Take a tour of the Unity Interface in this Unity Editor Tutorial. The program allows you to totally rearrange its layout and save it as the default option.
In this video, you’ll learn:
- how to customize the look of your editor;
- how to browse locate thousands of Assets using Unity’s powerful search facility;
- how to create objects and duplicate scenes;
- The keyboard shortcuts for easy browsing;
- Multi-scene editing;
- and so much more!
For further reading: Unity Manual
Lesson 3 Video Transcript
Hey there everyone. Welcome to another Unity tutorial. In this lesson, we’re going to be setting the scene and exploring the editor.
Now that we have Unity Open, this is the default view, so we’re just going to go through and kind of look at the most important windows and features that we need to familiarize ourselves with by kind of learning the terms, and the names for these windows. It’ll make all of the other tutorials make a lot of sense.
First things first, all of these tabs that you see around are windows in Unity and they can be dragged around. Resized is necessary and you can pull them out and have them standalone like this is its own window now, or you can mix ’em in other places.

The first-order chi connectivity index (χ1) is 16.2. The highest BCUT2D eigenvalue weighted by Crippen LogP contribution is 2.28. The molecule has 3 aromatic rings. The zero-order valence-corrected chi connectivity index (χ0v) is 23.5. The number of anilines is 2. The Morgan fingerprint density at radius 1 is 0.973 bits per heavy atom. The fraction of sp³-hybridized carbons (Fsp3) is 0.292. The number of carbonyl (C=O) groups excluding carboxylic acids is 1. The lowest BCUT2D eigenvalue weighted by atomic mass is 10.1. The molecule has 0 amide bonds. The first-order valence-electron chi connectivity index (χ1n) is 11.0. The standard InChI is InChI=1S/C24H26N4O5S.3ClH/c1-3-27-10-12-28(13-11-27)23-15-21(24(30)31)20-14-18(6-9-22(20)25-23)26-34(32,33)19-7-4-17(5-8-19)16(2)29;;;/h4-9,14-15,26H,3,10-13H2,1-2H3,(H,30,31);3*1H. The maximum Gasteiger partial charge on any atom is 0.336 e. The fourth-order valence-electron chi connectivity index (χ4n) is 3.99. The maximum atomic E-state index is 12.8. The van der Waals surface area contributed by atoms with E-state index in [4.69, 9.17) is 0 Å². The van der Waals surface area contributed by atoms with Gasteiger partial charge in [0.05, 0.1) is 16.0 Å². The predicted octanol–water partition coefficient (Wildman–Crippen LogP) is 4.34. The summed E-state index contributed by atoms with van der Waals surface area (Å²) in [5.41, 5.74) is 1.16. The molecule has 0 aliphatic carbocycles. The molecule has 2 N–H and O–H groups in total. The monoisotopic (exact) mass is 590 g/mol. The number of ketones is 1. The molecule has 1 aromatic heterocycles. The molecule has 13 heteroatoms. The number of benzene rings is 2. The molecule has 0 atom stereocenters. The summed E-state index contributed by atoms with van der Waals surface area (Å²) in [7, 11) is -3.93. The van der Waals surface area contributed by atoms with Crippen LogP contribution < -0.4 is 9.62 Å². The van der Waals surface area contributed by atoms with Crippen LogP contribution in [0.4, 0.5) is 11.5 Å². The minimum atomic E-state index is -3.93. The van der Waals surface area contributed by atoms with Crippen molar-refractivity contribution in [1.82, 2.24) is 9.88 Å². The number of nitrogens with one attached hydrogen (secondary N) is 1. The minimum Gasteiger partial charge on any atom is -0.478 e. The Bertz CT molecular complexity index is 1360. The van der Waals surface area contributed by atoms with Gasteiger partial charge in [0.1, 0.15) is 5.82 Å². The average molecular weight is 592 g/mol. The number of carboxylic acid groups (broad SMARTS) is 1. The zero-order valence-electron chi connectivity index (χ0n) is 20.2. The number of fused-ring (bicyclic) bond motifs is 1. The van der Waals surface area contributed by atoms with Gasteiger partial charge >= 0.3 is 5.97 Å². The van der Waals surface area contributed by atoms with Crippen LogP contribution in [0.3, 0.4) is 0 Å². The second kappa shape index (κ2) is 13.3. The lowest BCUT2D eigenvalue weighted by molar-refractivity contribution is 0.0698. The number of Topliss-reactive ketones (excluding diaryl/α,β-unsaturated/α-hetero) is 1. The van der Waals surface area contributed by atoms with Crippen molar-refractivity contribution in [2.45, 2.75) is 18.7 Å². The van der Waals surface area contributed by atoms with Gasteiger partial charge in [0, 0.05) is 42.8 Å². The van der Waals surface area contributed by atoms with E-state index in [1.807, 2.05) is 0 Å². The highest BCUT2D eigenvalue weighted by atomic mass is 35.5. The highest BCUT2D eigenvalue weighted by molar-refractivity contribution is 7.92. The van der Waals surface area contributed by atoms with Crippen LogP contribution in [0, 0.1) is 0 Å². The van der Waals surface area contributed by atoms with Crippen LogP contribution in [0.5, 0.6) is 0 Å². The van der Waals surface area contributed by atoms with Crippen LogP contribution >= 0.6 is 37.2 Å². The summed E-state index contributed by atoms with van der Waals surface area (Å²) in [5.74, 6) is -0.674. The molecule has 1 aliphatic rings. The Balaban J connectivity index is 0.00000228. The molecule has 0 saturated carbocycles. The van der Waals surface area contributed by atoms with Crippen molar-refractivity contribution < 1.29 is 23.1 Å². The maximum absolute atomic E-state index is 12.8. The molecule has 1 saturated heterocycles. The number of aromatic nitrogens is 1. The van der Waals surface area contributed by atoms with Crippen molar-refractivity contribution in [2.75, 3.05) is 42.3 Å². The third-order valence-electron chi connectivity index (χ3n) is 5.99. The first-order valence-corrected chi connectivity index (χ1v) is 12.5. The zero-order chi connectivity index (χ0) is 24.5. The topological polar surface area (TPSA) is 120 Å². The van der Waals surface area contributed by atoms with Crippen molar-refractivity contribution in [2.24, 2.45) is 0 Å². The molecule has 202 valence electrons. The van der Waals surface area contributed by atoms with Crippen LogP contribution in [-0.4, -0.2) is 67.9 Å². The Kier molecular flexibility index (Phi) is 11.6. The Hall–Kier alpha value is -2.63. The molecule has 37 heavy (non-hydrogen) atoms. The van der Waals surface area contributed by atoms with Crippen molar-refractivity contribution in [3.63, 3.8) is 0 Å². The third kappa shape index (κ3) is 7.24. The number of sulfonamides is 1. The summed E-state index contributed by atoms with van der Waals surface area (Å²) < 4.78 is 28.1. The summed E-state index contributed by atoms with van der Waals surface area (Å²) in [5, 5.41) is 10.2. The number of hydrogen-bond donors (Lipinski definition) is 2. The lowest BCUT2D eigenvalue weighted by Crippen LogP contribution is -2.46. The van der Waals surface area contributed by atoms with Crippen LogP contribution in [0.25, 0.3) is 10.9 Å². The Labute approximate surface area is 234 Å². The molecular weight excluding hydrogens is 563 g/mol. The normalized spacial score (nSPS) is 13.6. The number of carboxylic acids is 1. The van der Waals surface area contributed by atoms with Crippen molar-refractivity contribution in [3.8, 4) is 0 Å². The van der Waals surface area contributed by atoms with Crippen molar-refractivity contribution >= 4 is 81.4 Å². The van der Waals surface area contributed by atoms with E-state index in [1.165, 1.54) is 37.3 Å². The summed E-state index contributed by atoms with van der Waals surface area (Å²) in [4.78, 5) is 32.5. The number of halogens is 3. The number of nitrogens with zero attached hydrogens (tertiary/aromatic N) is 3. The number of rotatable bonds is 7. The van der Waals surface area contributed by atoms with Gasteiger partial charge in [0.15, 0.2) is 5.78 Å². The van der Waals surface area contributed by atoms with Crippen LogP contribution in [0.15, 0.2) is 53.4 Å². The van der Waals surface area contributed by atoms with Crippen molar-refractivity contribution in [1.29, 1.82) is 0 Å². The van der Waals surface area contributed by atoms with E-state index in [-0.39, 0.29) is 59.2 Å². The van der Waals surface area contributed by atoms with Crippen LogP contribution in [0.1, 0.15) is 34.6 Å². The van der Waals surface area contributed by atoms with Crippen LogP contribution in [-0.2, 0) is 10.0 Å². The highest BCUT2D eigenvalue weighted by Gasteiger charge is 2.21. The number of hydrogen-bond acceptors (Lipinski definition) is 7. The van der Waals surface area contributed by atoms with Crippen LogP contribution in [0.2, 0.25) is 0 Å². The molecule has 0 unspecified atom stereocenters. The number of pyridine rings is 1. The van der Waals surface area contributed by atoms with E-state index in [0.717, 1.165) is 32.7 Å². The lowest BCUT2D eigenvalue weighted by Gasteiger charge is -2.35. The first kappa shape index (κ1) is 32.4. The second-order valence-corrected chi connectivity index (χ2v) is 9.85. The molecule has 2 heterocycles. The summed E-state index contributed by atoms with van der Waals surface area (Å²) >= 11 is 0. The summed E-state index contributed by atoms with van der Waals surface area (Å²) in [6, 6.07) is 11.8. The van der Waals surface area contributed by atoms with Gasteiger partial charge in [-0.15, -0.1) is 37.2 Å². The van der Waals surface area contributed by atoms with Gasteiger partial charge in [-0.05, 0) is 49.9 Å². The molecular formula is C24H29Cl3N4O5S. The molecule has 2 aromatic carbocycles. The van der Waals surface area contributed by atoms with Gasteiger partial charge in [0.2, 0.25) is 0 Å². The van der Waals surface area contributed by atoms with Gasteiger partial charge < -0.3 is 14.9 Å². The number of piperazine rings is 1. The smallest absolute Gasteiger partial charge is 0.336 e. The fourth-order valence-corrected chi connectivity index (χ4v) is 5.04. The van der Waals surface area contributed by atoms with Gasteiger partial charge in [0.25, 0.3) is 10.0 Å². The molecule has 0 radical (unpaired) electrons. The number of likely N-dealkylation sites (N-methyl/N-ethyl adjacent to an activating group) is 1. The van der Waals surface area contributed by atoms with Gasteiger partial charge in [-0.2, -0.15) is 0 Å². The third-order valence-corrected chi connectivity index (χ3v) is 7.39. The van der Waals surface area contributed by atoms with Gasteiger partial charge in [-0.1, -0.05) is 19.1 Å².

I’m going to set up Unity just a little bit and I recommend you do it as well if you ever want to revert the layout back to normal.
For instance, I’ll just move this over here. If you wanted to revert it back to normal, you can click any of these layouts and you can save the layout yourself once you have found that you like your arrangement. So I’ll put it back to default really quickly and now I will just rearrange it a little bit.
So I’m going to put the hierarchy over here. The hierarchy tab basically contains all of the objects in your scene and what that means is right now it’s a whole lot of nothing because the scene is brand new, but you start with a camera and a directional light, and we did the three D preset, which means that having lighting and a perspective camera is really important for now.